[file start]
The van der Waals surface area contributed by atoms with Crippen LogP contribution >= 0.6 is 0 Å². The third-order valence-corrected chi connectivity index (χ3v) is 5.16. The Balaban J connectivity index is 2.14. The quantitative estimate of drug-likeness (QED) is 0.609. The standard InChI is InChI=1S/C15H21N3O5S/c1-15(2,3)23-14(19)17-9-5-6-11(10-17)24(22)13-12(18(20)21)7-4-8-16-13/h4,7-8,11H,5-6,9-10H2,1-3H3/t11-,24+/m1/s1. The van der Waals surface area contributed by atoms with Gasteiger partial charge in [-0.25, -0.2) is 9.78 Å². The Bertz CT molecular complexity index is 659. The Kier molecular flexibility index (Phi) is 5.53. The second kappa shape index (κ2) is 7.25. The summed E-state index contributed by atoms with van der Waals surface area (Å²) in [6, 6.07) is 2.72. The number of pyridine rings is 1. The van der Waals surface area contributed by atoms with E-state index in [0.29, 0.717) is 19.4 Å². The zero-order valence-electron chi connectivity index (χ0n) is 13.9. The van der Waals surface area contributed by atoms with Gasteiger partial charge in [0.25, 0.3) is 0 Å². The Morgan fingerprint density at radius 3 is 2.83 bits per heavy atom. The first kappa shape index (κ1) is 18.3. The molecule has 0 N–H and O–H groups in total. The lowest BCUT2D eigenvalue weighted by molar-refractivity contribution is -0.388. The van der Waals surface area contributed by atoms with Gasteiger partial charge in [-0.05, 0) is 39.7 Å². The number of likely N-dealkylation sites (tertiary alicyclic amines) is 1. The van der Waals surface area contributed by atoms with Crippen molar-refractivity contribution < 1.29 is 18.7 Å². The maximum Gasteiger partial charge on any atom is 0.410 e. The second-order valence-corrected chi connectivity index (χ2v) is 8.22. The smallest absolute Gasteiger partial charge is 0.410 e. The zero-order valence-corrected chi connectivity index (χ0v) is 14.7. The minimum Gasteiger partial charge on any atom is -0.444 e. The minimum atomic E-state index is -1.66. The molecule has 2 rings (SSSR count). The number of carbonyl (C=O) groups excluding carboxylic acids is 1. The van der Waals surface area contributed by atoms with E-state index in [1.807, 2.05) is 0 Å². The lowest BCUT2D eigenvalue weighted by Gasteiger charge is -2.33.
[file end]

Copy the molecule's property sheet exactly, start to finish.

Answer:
The van der Waals surface area contributed by atoms with Crippen LogP contribution >= 0.6 is 0 Å². The third-order valence-corrected chi connectivity index (χ3v) is 5.16. The Balaban J connectivity index is 2.14. The quantitative estimate of drug-likeness (QED) is 0.609. The standard InChI is InChI=1S/C15H21N3O5S/c1-15(2,3)23-14(19)17-9-5-6-11(10-17)24(22)13-12(18(20)21)7-4-8-16-13/h4,7-8,11H,5-6,9-10H2,1-3H3/t11-,24+/m1/s1. The van der Waals surface area contributed by atoms with Gasteiger partial charge in [-0.25, -0.2) is 9.78 Å². The Bertz CT molecular complexity index is 659. The Kier molecular flexibility index (Phi) is 5.53. The second kappa shape index (κ2) is 7.25. The summed E-state index contributed by atoms with van der Waals surface area (Å²) in [6, 6.07) is 2.72. The number of pyridine rings is 1. The van der Waals surface area contributed by atoms with E-state index in [0.29, 0.717) is 19.4 Å². The zero-order valence-electron chi connectivity index (χ0n) is 13.9. The van der Waals surface area contributed by atoms with Gasteiger partial charge in [0.25, 0.3) is 0 Å². The Morgan fingerprint density at radius 3 is 2.83 bits per heavy atom. The first kappa shape index (κ1) is 18.3. The molecule has 0 N–H and O–H groups in total. The lowest BCUT2D eigenvalue weighted by molar-refractivity contribution is -0.388. The van der Waals surface area contributed by atoms with Gasteiger partial charge in [-0.05, 0) is 39.7 Å². The number of likely N-dealkylation sites (tertiary alicyclic amines) is 1. The van der Waals surface area contributed by atoms with Crippen molar-refractivity contribution < 1.29 is 18.7 Å². The maximum Gasteiger partial charge on any atom is 0.410 e. The second-order valence-corrected chi connectivity index (χ2v) is 8.22. The smallest absolute Gasteiger partial charge is 0.410 e. The zero-order valence-corrected chi connectivity index (χ0v) is 14.7. The minimum Gasteiger partial charge on any atom is -0.444 e. The minimum atomic E-state index is -1.66. The molecule has 2 rings (SSSR count). The number of carbonyl (C=O) groups excluding carboxylic acids is 1. The van der Waals surface area contributed by atoms with E-state index in [1.807, 2.05) is 0 Å². The lowest BCUT2D eigenvalue weighted by Gasteiger charge is -2.33.